Series: When…


CHILDREN'S
Released: April 10, 2012

"Both casual and confirmed fans will devour this delicious blend of fact and foolery with relish. (Nonfiction. 8-12)"
More standup-style paleontology to follow When Fish Got Feet, Sharks Got Teeth, and Bugs Began to Swarm (2007). Read full book review >
CHILDREN'S
Released: Oct. 9, 2007

The author of When Bugs Were Big, Plants Were Strange, and Tetrapods Stalked the Earth (2003) continues her droll but dependable tour of deep prehistory, focusing here on the flora, fauna and fungi of the Silurian and Devonian Periods, approximately 360 to 44 million years ago. This was the time when larger forms of life began to emerge on land, while, among the far richer variety of marine animals, fish wriggled to the top, thanks to newly developed jaws which allowed them "to say good-bye to a monotonous diet of teensy stuff. Now fish could grab, slice and dice to their heart's content." By the end, soil, forests and, of course, feet had also appeared. Fearlessly folding in tongue-challenging names and mixing simply drawn reconstructions and maps with goofy flights of fancy—on the first spread Robin Mite and Friar Millipede are caught on a stroll through Sherwood Moss Patch, and on the last, genial nautiloid Amphicyrtoceras plugs the previous volume—Bonner serves up a second heaping course of science that will both stick to the ribs and tickle them. (index, resource lists, time line) (Nonfiction. 8-12) Read full book review >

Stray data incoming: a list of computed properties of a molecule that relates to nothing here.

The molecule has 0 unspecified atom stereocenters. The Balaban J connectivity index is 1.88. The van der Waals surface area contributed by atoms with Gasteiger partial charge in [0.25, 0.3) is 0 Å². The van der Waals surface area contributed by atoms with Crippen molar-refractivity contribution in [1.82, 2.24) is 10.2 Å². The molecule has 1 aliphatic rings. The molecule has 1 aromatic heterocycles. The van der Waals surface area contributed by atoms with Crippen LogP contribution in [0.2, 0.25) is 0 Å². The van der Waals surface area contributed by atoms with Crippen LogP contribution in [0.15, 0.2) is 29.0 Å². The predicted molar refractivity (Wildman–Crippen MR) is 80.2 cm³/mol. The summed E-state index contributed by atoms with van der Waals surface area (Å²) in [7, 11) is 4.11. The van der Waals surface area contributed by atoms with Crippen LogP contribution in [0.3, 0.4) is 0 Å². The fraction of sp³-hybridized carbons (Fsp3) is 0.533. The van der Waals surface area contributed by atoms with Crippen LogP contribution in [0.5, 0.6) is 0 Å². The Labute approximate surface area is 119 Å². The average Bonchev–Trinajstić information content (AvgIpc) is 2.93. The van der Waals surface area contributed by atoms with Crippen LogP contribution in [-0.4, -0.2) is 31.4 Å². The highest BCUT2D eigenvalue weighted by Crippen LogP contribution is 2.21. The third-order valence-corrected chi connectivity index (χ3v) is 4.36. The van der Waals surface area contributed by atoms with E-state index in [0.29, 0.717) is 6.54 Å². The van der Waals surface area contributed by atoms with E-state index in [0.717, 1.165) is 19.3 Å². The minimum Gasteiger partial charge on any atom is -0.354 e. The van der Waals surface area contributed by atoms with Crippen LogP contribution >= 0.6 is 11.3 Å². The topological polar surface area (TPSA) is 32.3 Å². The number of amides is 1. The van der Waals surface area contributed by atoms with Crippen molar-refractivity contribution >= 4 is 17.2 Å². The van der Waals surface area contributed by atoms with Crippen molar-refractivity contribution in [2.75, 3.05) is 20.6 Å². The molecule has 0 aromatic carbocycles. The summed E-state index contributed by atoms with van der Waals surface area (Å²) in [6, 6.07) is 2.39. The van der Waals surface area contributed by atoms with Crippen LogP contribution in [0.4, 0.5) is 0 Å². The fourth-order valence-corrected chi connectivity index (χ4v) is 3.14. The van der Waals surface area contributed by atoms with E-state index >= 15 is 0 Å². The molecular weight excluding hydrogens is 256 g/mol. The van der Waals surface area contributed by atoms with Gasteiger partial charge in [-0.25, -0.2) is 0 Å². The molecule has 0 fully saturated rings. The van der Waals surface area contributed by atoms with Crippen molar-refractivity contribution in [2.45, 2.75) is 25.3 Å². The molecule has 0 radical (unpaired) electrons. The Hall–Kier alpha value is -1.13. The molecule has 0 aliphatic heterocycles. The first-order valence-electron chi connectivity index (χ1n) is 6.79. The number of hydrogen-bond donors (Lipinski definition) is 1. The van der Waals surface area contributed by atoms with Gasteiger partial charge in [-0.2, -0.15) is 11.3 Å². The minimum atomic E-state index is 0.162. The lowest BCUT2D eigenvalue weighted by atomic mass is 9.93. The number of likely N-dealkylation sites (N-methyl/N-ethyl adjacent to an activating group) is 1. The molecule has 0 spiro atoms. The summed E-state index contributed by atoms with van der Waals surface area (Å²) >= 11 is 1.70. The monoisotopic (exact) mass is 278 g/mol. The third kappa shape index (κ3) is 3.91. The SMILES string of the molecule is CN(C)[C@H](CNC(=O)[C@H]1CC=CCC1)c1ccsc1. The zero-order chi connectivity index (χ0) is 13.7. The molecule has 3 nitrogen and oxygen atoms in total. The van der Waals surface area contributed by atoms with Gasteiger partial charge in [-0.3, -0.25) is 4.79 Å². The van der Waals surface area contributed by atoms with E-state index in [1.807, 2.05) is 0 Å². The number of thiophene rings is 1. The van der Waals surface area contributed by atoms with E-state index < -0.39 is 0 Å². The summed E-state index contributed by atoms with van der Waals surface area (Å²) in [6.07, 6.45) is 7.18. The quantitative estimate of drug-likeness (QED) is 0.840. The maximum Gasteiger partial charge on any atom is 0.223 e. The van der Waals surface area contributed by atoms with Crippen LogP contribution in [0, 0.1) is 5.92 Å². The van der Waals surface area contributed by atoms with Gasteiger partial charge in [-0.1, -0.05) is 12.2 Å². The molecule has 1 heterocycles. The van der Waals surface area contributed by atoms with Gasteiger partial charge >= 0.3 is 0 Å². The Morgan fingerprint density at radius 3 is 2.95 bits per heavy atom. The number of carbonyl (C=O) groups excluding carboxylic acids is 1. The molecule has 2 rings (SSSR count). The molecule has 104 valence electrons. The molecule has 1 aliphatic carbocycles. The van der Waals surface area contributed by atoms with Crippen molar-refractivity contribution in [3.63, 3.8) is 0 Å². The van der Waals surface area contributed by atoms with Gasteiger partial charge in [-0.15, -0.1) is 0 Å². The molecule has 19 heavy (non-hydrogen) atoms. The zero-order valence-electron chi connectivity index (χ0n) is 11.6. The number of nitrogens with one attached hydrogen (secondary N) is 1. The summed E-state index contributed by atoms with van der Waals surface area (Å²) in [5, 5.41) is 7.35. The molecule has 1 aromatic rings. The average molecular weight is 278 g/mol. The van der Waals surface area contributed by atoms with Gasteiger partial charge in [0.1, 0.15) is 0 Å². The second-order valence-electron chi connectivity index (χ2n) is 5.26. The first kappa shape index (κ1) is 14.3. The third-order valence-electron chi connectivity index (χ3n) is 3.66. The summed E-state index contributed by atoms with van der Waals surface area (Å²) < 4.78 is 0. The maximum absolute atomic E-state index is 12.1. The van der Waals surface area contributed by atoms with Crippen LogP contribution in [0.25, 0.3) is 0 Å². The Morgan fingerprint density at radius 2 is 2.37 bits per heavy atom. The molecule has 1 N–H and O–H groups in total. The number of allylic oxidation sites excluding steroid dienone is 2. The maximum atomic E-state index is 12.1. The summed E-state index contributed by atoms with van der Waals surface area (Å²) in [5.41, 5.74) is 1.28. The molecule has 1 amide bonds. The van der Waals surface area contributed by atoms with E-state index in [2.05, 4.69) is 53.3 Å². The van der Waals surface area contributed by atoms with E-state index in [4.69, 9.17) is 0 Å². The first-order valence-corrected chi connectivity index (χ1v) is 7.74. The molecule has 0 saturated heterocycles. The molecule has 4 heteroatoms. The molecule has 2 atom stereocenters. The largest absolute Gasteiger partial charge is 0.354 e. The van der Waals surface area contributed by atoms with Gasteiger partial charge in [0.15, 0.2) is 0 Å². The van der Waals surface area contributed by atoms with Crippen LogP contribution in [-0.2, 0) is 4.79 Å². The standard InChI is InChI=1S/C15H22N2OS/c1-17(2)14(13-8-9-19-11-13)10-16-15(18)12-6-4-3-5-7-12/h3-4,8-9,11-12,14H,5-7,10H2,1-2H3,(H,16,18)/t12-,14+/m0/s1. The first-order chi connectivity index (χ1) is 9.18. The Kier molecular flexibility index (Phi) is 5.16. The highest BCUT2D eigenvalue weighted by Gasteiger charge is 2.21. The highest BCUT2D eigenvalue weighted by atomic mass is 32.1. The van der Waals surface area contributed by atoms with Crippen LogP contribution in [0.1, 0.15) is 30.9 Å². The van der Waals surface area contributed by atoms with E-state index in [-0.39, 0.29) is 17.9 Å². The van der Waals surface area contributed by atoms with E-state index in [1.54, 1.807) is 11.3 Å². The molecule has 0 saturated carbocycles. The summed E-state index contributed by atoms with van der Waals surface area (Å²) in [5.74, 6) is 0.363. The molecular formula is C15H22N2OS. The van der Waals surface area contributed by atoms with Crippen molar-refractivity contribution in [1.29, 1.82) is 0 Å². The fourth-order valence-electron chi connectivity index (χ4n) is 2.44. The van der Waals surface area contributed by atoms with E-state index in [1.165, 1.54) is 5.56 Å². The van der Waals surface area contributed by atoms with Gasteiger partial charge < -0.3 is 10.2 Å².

CHILDREN'S
Released: March 1, 2004

A breezy look at the flora and fauna of 250-320 million years ago. Some of it, notably the hardy cockroach, is still with us; more, including giant, treelike lycopods ("Their young looked like hairy telephone poles, the full-grown ones like something out of a Dr. Seuss book") or the many-legged, six-foot-long Arthropleura—shown here next to a startled modern sunbather for scale—vanished in a mysterious mass extinction. Bonner surrounds a lively, specific narrative punctuated, but not weighted down, by tongue-twisting scientific names with a gallery of simply drawn, precisely detailed land and sea life—along with the occasional single or strip cartoon featuring, for instance, a toothy prehistoric meteorologist tracking climatic changes, or a primeval newspaper bearing the headline: WATERPROOF EGG A REALITY!" She then sums up the entire history of life on this planet with an illustrated timeline (featuring a bowl of "Primordial Soup"), and closes with cogent suggestions for further paper and Web resources. Dinosaurs tend to get all the press; young readers who wonder where they came from will find some answers here, memorably delivered. (Nonfiction. 8-12)Read full book review >